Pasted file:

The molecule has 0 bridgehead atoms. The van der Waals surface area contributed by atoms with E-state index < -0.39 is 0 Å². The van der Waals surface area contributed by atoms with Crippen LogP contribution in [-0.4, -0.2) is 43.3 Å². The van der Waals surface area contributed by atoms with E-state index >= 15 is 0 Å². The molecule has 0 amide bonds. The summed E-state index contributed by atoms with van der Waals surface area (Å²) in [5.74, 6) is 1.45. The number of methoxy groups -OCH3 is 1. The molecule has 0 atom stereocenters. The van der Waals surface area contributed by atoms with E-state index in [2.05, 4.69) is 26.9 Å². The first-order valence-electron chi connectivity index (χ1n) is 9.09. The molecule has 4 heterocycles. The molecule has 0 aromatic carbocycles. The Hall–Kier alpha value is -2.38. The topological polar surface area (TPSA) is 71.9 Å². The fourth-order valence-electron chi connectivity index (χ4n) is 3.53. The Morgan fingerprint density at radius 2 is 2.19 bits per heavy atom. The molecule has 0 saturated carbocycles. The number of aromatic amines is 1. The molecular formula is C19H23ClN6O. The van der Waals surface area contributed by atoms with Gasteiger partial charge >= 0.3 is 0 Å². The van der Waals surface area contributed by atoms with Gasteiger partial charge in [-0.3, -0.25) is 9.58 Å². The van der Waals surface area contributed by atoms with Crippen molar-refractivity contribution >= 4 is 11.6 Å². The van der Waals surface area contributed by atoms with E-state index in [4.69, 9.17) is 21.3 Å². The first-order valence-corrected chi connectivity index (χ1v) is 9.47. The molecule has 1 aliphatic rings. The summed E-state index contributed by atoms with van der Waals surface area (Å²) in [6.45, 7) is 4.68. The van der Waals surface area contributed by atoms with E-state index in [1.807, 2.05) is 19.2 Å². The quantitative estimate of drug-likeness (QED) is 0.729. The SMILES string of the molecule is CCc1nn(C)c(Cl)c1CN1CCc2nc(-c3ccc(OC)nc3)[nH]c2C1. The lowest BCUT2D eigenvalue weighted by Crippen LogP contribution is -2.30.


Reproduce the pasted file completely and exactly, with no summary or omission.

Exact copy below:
The molecule has 0 bridgehead atoms. The van der Waals surface area contributed by atoms with E-state index < -0.39 is 0 Å². The van der Waals surface area contributed by atoms with Crippen LogP contribution in [-0.4, -0.2) is 43.3 Å². The van der Waals surface area contributed by atoms with E-state index >= 15 is 0 Å². The molecule has 0 amide bonds. The summed E-state index contributed by atoms with van der Waals surface area (Å²) in [5.74, 6) is 1.45. The number of methoxy groups -OCH3 is 1. The molecule has 0 atom stereocenters. The van der Waals surface area contributed by atoms with E-state index in [2.05, 4.69) is 26.9 Å². The first-order valence-electron chi connectivity index (χ1n) is 9.09. The molecule has 4 heterocycles. The molecule has 0 aromatic carbocycles. The Hall–Kier alpha value is -2.38. The topological polar surface area (TPSA) is 71.9 Å². The fourth-order valence-electron chi connectivity index (χ4n) is 3.53. The Morgan fingerprint density at radius 2 is 2.19 bits per heavy atom. The molecule has 0 saturated carbocycles. The number of aromatic amines is 1. The molecular formula is C19H23ClN6O. The van der Waals surface area contributed by atoms with Gasteiger partial charge >= 0.3 is 0 Å². The van der Waals surface area contributed by atoms with Gasteiger partial charge in [-0.3, -0.25) is 9.58 Å². The van der Waals surface area contributed by atoms with Crippen molar-refractivity contribution >= 4 is 11.6 Å². The van der Waals surface area contributed by atoms with E-state index in [4.69, 9.17) is 21.3 Å². The first-order valence-corrected chi connectivity index (χ1v) is 9.47. The molecule has 1 aliphatic rings. The summed E-state index contributed by atoms with van der Waals surface area (Å²) in [6.45, 7) is 4.68. The van der Waals surface area contributed by atoms with E-state index in [1.807, 2.05) is 19.2 Å². The quantitative estimate of drug-likeness (QED) is 0.729. The SMILES string of the molecule is CCc1nn(C)c(Cl)c1CN1CCc2nc(-c3ccc(OC)nc3)[nH]c2C1. The lowest BCUT2D eigenvalue weighted by Crippen LogP contribution is -2.30.